Chu is not the only one who is nervous about school but then decides everything is just fine. Mike Austin’s little monsters have to get ready for school, too, and all of them really look forward to going – except for Blue, whose reaction is a big “GULP.” Blue has two eyes (most of the other monsters have one) and is one of the smallest and most human-child-like of the little monsters, so kids who worry about school will readily identify with him. All the other monsters reassure him, but the one who helps him the most is Little Gray, who is even smaller than Blue and also has two eyes and a human-like appearance – again, making the reassurance seem more genuine for non-monsters. The various monsters create a school-supply checklist – an accurate one, so human families can use it for their own little “monsters.” Then they head off to school for a day that features Miss Wiggles the crossing guard, one-eyed Principal Blinkin, art teacher Miss Scribble, and plenty of other monstrously helpful adults. Soon all the kids, including Blue, are having fun learning things and making things and going on swings during recess and eating Chef Octi’s lunchtime preparation, “world-famous school gruel,” which comes with either syrup or ketchup. History class, library time, singing club – everything is fun for everyone, leading Blue to proclaim after the day is over, “I LOVE MONSTER SCHOOL!” Even non-monsters will catch a dose of his enthusiasm.
A more-nuanced story for kids who are already familiar with school, Pinkalicious and the New Teacher shows what can happen when someone who already knows and likes school finds herself facing some changes in the new year that she does not like. Pinkalicious has a new teacher this year, which means new classroom rules and seating – she ends up in a corner, but “I hate the corner,” she says. Indoor recess (because of rain) means drawing time, which Pinkalicious likes, but the teacher needs the blackboard for lessons afterwards, so she erases the drawings, upsetting Pinkalicious again. And at reading time, there are beanbag chairs rather than the “comfy, shaggy reading rug” that Pinkalicious remembers and prefers. The whole day is filled with small disappointments, with Pinkalicious finally telling the teacher, “I just miss last year” – which leads to “a PINKERRIFIC idea” that turns the whole day around and makes Pinkalicious realize that change can be a good thing and that the new year, although different, will be plenty of fun in its own way. Victoria Kann’s story is a good one for kids who may be nervous about a new grade even though they are not worried about the concept of school itself. And Pinkalicious and the New Teacher is a participatory book, too: there is a big foldout “Reading Is Pinktastic” poster in the front, plus stickers and bookmarks inside that celebrate school, books and, of course, pinkness. Fans of Pinkalicious will enjoy this – and non-fans may become ones after reading this entry in the extensive Pinkalicious series.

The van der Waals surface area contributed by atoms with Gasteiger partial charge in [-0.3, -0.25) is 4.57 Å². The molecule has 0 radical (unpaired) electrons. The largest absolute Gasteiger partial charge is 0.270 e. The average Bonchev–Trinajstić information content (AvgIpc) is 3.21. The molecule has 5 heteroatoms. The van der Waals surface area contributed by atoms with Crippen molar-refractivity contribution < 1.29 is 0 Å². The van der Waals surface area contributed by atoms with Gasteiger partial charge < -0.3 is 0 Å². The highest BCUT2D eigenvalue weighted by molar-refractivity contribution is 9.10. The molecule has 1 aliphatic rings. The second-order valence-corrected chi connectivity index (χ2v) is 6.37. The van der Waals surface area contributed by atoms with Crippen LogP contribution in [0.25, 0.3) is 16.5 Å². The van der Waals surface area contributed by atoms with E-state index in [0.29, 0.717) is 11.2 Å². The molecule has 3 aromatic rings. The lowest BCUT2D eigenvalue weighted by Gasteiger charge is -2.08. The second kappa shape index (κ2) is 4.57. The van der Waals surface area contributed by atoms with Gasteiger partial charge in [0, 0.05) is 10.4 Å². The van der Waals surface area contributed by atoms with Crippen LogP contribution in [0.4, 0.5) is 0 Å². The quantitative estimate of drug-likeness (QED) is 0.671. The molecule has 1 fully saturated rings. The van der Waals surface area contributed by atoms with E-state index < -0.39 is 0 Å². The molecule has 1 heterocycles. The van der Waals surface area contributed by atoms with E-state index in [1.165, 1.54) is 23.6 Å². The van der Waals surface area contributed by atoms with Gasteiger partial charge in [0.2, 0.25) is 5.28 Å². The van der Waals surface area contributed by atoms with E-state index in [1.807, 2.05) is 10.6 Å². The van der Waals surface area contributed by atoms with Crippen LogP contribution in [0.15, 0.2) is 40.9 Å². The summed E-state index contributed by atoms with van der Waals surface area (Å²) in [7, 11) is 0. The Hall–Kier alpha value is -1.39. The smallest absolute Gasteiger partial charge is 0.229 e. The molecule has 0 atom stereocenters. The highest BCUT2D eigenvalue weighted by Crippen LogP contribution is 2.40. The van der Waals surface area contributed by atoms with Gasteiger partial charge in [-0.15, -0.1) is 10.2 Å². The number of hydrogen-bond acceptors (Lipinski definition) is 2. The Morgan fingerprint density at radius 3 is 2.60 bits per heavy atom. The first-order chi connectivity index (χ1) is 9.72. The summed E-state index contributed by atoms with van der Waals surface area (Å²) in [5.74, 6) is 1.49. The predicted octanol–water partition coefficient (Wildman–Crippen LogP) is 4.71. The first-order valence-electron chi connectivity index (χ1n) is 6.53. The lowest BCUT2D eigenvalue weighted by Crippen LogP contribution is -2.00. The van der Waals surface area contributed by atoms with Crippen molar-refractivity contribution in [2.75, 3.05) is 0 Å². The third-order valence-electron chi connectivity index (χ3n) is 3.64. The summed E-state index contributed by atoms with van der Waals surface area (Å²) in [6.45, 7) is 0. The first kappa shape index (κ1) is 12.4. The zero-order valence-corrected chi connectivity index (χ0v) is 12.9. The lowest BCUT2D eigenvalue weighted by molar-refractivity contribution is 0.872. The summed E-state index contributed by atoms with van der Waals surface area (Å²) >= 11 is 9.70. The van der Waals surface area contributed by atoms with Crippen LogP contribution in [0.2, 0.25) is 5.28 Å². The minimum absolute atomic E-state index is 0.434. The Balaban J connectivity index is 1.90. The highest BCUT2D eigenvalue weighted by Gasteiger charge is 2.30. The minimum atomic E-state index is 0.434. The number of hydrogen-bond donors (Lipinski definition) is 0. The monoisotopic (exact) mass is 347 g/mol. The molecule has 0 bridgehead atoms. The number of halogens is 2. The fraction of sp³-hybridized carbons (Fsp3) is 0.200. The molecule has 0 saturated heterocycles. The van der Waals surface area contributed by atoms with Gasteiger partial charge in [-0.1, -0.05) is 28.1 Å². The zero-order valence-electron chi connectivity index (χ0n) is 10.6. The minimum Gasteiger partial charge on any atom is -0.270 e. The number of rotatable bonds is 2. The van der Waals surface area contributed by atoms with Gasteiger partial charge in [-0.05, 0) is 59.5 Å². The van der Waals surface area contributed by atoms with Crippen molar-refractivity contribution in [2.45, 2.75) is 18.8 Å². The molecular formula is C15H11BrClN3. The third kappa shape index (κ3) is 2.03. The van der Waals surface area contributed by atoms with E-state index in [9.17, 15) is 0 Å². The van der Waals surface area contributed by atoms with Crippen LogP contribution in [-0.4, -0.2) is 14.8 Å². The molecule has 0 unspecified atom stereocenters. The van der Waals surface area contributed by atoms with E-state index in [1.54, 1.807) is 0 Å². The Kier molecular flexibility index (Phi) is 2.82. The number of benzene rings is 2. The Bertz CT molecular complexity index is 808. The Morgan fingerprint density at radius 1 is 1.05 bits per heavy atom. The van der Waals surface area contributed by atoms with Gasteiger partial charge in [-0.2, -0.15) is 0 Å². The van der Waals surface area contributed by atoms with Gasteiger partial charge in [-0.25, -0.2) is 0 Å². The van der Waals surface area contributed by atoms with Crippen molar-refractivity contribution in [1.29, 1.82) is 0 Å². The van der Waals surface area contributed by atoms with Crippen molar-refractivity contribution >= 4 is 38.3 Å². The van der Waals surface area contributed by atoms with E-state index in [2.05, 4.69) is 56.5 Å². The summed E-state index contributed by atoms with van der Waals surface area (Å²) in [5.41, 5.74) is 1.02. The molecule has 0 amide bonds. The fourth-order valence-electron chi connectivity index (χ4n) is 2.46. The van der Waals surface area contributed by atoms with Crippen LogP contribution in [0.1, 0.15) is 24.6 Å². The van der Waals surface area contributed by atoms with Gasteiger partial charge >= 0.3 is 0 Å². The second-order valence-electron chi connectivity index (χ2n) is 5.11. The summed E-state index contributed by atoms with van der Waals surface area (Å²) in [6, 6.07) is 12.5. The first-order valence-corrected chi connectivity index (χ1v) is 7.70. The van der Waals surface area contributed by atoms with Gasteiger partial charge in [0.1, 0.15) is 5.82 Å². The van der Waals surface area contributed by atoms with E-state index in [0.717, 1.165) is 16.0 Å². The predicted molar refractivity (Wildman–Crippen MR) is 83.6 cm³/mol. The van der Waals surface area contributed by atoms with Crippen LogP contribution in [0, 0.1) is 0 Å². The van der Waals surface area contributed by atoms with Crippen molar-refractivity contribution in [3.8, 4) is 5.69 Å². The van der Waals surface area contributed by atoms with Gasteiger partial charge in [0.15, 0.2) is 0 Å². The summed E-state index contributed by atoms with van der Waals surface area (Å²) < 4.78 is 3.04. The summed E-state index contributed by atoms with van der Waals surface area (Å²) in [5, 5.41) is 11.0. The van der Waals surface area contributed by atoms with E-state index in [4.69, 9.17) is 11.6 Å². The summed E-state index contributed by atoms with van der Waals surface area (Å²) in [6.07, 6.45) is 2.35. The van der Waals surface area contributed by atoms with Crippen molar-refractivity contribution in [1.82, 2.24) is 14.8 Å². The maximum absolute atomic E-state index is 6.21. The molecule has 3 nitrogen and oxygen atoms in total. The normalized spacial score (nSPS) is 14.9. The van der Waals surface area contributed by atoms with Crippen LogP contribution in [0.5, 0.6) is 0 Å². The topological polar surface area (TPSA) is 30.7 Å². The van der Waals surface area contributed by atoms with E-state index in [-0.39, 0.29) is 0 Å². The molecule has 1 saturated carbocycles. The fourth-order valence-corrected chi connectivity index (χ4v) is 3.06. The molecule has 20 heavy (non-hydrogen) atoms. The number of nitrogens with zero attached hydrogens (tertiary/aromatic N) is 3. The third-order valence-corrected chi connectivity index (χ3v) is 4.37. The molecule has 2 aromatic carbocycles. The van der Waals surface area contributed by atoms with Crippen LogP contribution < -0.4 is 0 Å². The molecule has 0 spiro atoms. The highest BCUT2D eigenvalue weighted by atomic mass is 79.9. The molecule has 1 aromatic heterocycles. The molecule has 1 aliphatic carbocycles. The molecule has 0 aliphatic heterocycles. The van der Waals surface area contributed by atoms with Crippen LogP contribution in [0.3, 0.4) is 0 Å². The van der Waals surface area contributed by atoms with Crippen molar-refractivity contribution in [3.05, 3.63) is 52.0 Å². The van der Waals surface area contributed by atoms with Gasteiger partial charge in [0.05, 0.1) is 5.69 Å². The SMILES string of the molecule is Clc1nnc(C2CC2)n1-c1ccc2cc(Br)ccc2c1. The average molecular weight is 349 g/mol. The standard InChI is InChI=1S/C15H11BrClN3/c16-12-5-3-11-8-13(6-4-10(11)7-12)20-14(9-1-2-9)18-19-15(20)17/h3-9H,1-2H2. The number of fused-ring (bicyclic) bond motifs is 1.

The Mercer Mayer Little Critter books are plentiful, too, and the latest is not about school but about another typical family crisis, solved Little Critter style. This is the case of the missing socks: Little Critter’s mother points out that many of his pairs of socks are in fact singletons. Little Critter says the missing socks “just disappeared,” but Mom will not accept that and tells him to find them. So Little Critter begins a search in the closet, the sandbox, and then at various friends’ houses. No socks turn up anywhere – but lots of other things that Little Critter has misplaced show up: a rocket ship, a bulldozer, a long-lost bugle, a jacket and hat, even a stuffed gorilla that is as big as Little Critter himself but that he someone managed to leave at a friend’s house and then forget. Weighed down by all the toys he finds, Little Critter continues his search, eventually being lucky enough to find his missing wagon – which gives him a way to carry everything else. “I went home with no socks but lots of treasure,” he says, but he is still concerned about what his mother will say when she learns he did not find any socks at all – not a single one. It turns out, though – as always in Mercer Mayer’s Little Critter books – that there is a solution, and it is right at home. So Just My Lost Treasure ends, inevitably, happily, with the socks and all the toys recovered. Just as the latest Pinkalicious book is enjoyable enough to build Kann’s fan base and that of Pinkalicious, the latest from Mercer offers enough fun to build his and Little Critter’s.